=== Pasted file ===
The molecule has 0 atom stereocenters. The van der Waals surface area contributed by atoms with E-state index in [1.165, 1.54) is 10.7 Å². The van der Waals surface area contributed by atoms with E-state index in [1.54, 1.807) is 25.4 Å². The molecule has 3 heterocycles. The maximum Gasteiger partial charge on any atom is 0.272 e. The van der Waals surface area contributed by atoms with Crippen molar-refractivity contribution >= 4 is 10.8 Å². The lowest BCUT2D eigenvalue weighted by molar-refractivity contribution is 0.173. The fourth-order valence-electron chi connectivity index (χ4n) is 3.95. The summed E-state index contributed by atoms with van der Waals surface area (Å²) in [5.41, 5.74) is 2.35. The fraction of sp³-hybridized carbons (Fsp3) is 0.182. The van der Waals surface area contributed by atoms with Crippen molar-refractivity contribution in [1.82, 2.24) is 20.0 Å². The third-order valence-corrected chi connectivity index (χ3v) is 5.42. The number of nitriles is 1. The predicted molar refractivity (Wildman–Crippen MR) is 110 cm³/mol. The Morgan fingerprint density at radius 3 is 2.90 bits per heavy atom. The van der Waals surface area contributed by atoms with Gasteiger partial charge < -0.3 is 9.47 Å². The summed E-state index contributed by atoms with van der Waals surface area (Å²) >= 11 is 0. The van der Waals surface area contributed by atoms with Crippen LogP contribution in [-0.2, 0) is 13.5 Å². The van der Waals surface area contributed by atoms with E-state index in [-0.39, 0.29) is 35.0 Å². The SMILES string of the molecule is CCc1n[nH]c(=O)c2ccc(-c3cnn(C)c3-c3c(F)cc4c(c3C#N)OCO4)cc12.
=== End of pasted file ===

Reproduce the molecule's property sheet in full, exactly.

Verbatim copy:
The molecule has 0 atom stereocenters. The van der Waals surface area contributed by atoms with E-state index in [1.165, 1.54) is 10.7 Å². The van der Waals surface area contributed by atoms with E-state index in [1.54, 1.807) is 25.4 Å². The molecule has 3 heterocycles. The maximum Gasteiger partial charge on any atom is 0.272 e. The van der Waals surface area contributed by atoms with Crippen molar-refractivity contribution >= 4 is 10.8 Å². The lowest BCUT2D eigenvalue weighted by molar-refractivity contribution is 0.173. The fourth-order valence-electron chi connectivity index (χ4n) is 3.95. The summed E-state index contributed by atoms with van der Waals surface area (Å²) in [5.41, 5.74) is 2.35. The fraction of sp³-hybridized carbons (Fsp3) is 0.182. The van der Waals surface area contributed by atoms with Crippen molar-refractivity contribution in [1.82, 2.24) is 20.0 Å². The third-order valence-corrected chi connectivity index (χ3v) is 5.42. The number of nitriles is 1. The predicted molar refractivity (Wildman–Crippen MR) is 110 cm³/mol. The Morgan fingerprint density at radius 3 is 2.90 bits per heavy atom. The van der Waals surface area contributed by atoms with Gasteiger partial charge < -0.3 is 9.47 Å². The summed E-state index contributed by atoms with van der Waals surface area (Å²) >= 11 is 0. The van der Waals surface area contributed by atoms with Crippen LogP contribution in [-0.2, 0) is 13.5 Å². The van der Waals surface area contributed by atoms with E-state index in [-0.39, 0.29) is 35.0 Å². The SMILES string of the molecule is CCc1n[nH]c(=O)c2ccc(-c3cnn(C)c3-c3c(F)cc4c(c3C#N)OCO4)cc12.